Desks are important.
When I visit someone’s office, I always note the person’s desk and try to glean some sense of the person from their desk and what they keep on it. President Calvin Coolidge once said, “We need more of the Office Desk and less of the Show Window in politics. Let men in office substitute the midnight oil for the limelight.”
When I worked as Curator of Manuscripts at the South Caroliniana Library, I was privileged to use a desk from the U.S. Senate’s Russell Office Building identical to that used by Senator Olin Johnston. It was a most imposing desk and I loved its history. At home I have two desks, a roll-top made in Glasgow, Scotland, around 1890, and a Stickley Brothers library table from around 1910.
When we inaugurated SCPC, I imagined that we would acquire members’ desks and that, in time, each of our staff would work at a historic desk. We acquired our first one with the receipt of former Governor Bob McNair’s papers, when he gave us a beautiful large desk which he had used as chairman of the Judiciary Committee in the S.C. House of Representatives. We used it in our reading room for years, and when we moved into the Hollings Library, it became the desk in our VIP Office.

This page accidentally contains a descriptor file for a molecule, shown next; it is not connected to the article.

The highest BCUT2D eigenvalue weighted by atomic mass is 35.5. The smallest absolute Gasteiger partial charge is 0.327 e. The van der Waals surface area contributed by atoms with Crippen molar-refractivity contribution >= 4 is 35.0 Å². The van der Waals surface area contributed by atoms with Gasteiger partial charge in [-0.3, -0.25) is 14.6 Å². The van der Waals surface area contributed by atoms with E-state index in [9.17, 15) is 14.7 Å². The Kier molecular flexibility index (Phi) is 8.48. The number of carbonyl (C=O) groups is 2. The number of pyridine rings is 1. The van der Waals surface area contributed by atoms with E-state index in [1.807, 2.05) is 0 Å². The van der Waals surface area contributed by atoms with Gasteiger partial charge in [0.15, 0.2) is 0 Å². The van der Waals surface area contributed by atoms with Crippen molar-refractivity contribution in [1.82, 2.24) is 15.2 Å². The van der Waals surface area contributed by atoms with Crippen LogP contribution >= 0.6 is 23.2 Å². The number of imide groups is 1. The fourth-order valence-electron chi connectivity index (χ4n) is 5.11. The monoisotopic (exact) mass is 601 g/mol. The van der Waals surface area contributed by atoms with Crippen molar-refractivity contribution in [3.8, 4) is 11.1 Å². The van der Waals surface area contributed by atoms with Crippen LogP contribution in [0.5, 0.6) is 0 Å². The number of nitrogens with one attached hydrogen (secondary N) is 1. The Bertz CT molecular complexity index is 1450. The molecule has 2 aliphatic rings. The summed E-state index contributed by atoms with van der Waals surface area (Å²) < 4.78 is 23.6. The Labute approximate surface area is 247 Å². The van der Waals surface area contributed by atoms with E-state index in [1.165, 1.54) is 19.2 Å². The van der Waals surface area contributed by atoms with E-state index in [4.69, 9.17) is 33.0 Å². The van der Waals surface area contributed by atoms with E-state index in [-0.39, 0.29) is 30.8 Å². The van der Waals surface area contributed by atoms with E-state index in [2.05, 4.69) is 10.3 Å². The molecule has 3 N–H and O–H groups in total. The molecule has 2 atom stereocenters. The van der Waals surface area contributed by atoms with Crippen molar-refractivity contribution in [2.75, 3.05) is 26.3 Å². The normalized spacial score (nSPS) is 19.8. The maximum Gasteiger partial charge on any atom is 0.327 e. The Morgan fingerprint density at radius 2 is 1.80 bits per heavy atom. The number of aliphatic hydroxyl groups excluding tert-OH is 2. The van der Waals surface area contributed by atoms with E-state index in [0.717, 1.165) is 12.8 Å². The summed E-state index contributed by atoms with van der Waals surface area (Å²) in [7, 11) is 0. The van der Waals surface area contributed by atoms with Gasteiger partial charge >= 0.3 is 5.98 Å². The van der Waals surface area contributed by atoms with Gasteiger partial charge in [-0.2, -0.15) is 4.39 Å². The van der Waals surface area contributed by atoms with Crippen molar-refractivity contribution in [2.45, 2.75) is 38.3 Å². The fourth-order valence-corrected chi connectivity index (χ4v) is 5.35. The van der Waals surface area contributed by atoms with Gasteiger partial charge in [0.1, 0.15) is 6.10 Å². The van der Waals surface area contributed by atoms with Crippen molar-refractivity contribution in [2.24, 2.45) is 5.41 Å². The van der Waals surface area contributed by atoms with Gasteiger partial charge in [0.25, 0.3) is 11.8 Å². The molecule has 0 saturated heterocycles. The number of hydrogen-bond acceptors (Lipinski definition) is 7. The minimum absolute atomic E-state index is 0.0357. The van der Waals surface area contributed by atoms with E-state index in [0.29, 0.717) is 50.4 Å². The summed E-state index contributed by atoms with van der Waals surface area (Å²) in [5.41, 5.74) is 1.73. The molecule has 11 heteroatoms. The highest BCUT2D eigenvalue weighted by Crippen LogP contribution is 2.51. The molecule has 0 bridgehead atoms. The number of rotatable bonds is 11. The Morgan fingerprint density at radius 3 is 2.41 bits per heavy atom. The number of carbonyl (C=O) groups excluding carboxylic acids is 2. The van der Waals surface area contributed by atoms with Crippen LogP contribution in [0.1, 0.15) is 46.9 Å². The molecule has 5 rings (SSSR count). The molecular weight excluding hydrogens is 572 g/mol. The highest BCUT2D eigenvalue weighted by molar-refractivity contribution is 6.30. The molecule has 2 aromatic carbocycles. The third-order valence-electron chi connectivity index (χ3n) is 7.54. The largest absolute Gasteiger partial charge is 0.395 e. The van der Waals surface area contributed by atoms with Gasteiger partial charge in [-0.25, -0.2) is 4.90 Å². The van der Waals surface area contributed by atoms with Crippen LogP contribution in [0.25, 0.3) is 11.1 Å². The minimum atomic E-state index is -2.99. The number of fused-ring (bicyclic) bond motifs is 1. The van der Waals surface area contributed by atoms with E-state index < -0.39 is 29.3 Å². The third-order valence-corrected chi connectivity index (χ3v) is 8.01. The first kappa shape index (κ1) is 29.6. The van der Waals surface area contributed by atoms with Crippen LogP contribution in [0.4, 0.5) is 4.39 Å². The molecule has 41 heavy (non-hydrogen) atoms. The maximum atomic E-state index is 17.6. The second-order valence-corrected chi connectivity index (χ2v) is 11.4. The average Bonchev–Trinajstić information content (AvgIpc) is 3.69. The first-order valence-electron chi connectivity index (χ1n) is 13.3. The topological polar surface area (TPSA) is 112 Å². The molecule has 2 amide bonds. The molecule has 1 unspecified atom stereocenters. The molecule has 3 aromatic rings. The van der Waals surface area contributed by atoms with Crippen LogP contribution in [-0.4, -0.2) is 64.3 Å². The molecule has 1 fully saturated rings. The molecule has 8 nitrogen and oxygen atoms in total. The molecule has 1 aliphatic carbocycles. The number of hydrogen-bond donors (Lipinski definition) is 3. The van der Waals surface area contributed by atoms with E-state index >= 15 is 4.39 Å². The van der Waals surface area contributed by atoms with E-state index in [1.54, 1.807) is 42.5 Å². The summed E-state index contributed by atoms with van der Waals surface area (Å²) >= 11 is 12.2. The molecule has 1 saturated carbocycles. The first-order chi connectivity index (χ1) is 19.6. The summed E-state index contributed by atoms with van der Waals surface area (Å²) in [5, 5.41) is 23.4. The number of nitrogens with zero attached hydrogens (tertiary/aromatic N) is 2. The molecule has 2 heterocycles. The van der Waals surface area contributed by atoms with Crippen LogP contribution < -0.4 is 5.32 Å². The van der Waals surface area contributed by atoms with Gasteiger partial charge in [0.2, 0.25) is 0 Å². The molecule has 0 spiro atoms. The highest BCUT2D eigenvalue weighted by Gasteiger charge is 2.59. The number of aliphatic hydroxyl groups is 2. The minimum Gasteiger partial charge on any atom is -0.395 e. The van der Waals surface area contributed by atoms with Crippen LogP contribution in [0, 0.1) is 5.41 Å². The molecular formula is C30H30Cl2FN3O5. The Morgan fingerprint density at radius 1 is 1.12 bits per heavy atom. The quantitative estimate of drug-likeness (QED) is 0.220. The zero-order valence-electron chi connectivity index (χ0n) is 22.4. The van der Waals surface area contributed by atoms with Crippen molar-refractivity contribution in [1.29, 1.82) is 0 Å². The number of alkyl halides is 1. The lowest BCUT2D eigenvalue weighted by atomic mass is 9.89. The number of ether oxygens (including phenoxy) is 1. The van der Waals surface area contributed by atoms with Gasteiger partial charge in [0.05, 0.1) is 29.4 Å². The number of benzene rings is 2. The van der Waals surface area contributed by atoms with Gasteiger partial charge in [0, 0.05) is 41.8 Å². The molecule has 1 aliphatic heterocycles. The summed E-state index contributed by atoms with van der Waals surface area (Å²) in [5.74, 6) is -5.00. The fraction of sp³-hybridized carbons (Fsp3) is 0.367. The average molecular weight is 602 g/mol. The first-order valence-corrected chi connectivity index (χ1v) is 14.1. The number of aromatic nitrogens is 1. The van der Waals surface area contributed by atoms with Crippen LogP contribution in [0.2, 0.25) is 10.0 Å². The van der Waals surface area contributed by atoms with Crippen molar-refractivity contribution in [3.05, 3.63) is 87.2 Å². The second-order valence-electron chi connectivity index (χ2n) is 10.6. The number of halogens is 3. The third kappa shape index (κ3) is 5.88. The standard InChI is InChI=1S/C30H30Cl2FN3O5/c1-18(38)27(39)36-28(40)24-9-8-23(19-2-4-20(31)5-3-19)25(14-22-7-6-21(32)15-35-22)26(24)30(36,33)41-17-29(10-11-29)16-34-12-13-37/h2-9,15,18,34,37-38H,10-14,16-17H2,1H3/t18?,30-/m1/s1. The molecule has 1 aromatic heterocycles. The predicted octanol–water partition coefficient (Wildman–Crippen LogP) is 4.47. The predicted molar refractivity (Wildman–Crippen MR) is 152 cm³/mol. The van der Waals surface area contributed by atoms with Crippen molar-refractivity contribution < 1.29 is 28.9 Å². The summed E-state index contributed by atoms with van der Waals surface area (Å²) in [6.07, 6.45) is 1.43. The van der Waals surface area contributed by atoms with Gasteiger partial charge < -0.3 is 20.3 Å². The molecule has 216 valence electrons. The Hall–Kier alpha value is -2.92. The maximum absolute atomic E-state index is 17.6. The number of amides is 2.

Recently we received another desk from the Honorable Liz Patterson; the one she used as a member of the S.C. Senate. This particular desk is smaller than McNair’s because it was the one she occupied among the many on the floor of the Senate. Immediately we placed it in SCPC’s Seminar Room, where visitors and staff are able see it.
In many ways a desk is a tool. What does your desk say about you?
Contributed by Herb Hartsook